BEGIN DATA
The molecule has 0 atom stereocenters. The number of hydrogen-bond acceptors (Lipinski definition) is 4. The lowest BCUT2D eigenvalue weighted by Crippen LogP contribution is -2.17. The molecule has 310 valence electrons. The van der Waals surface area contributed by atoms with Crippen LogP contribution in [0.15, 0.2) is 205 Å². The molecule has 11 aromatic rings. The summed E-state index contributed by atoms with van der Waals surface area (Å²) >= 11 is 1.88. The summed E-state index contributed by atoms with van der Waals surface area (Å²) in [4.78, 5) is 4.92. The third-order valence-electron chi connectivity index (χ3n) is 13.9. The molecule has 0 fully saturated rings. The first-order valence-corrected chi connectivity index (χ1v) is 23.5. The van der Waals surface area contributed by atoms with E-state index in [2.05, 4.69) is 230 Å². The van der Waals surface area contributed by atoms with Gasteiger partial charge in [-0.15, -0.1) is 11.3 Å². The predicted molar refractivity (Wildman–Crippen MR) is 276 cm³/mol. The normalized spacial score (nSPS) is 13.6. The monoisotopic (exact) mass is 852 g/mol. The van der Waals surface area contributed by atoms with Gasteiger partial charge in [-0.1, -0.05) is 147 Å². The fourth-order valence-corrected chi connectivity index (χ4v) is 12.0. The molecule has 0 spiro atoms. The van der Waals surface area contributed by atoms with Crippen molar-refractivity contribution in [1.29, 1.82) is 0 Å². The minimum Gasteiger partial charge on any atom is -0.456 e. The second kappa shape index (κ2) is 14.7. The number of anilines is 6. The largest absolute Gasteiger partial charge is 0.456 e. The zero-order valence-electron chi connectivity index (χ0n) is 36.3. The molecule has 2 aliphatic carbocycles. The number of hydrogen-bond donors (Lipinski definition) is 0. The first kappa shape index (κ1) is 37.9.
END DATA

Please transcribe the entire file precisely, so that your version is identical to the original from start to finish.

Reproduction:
The molecule has 0 atom stereocenters. The number of hydrogen-bond acceptors (Lipinski definition) is 4. The lowest BCUT2D eigenvalue weighted by Crippen LogP contribution is -2.17. The molecule has 310 valence electrons. The van der Waals surface area contributed by atoms with Crippen LogP contribution in [0.15, 0.2) is 205 Å². The molecule has 11 aromatic rings. The summed E-state index contributed by atoms with van der Waals surface area (Å²) >= 11 is 1.88. The summed E-state index contributed by atoms with van der Waals surface area (Å²) in [4.78, 5) is 4.92. The third-order valence-electron chi connectivity index (χ3n) is 13.9. The molecule has 0 fully saturated rings. The first-order valence-corrected chi connectivity index (χ1v) is 23.5. The van der Waals surface area contributed by atoms with E-state index in [2.05, 4.69) is 230 Å². The van der Waals surface area contributed by atoms with Gasteiger partial charge in [-0.15, -0.1) is 11.3 Å². The predicted molar refractivity (Wildman–Crippen MR) is 276 cm³/mol. The normalized spacial score (nSPS) is 13.6. The monoisotopic (exact) mass is 852 g/mol. The van der Waals surface area contributed by atoms with Gasteiger partial charge in [-0.1, -0.05) is 147 Å². The fourth-order valence-corrected chi connectivity index (χ4v) is 12.0. The molecule has 0 spiro atoms. The van der Waals surface area contributed by atoms with Crippen molar-refractivity contribution in [1.29, 1.82) is 0 Å². The minimum Gasteiger partial charge on any atom is -0.456 e. The second kappa shape index (κ2) is 14.7. The number of anilines is 6. The largest absolute Gasteiger partial charge is 0.456 e. The zero-order valence-electron chi connectivity index (χ0n) is 36.3. The molecule has 2 aliphatic carbocycles. The number of hydrogen-bond donors (Lipinski definition) is 0. The first kappa shape index (κ1) is 37.9.